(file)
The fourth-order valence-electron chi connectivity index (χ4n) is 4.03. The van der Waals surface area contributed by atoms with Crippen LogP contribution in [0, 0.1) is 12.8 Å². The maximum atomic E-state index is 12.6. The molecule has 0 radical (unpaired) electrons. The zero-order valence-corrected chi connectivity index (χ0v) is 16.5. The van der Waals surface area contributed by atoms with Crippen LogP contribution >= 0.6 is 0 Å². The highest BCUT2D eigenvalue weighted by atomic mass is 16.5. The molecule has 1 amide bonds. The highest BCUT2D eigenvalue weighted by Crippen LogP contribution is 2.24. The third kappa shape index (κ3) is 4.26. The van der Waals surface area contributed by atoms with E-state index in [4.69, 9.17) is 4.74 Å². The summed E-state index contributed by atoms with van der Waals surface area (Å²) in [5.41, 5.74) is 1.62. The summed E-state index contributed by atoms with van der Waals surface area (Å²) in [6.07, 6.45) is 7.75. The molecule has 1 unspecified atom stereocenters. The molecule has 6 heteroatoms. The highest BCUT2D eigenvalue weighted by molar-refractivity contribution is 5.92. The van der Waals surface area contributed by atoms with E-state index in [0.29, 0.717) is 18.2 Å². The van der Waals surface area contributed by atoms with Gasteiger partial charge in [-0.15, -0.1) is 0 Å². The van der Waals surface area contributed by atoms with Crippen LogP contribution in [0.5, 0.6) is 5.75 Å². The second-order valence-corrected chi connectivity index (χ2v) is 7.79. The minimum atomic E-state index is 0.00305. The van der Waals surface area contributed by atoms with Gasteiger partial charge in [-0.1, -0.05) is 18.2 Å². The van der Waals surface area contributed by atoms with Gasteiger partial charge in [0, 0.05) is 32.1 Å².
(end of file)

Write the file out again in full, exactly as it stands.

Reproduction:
The fourth-order valence-electron chi connectivity index (χ4n) is 4.03. The van der Waals surface area contributed by atoms with Crippen LogP contribution in [0, 0.1) is 12.8 Å². The maximum atomic E-state index is 12.6. The molecule has 0 radical (unpaired) electrons. The zero-order valence-corrected chi connectivity index (χ0v) is 16.5. The van der Waals surface area contributed by atoms with Crippen LogP contribution >= 0.6 is 0 Å². The highest BCUT2D eigenvalue weighted by atomic mass is 16.5. The molecule has 1 amide bonds. The highest BCUT2D eigenvalue weighted by Crippen LogP contribution is 2.24. The third kappa shape index (κ3) is 4.26. The van der Waals surface area contributed by atoms with E-state index in [4.69, 9.17) is 4.74 Å². The summed E-state index contributed by atoms with van der Waals surface area (Å²) in [5.41, 5.74) is 1.62. The summed E-state index contributed by atoms with van der Waals surface area (Å²) in [6.07, 6.45) is 7.75. The molecule has 1 unspecified atom stereocenters. The molecule has 6 heteroatoms. The highest BCUT2D eigenvalue weighted by molar-refractivity contribution is 5.92. The van der Waals surface area contributed by atoms with E-state index in [0.29, 0.717) is 18.2 Å². The van der Waals surface area contributed by atoms with Gasteiger partial charge in [-0.15, -0.1) is 0 Å². The van der Waals surface area contributed by atoms with Crippen LogP contribution in [0.5, 0.6) is 5.75 Å². The second-order valence-corrected chi connectivity index (χ2v) is 7.79. The minimum atomic E-state index is 0.00305. The van der Waals surface area contributed by atoms with Gasteiger partial charge in [-0.1, -0.05) is 18.2 Å². The van der Waals surface area contributed by atoms with Gasteiger partial charge in [0, 0.05) is 32.1 Å².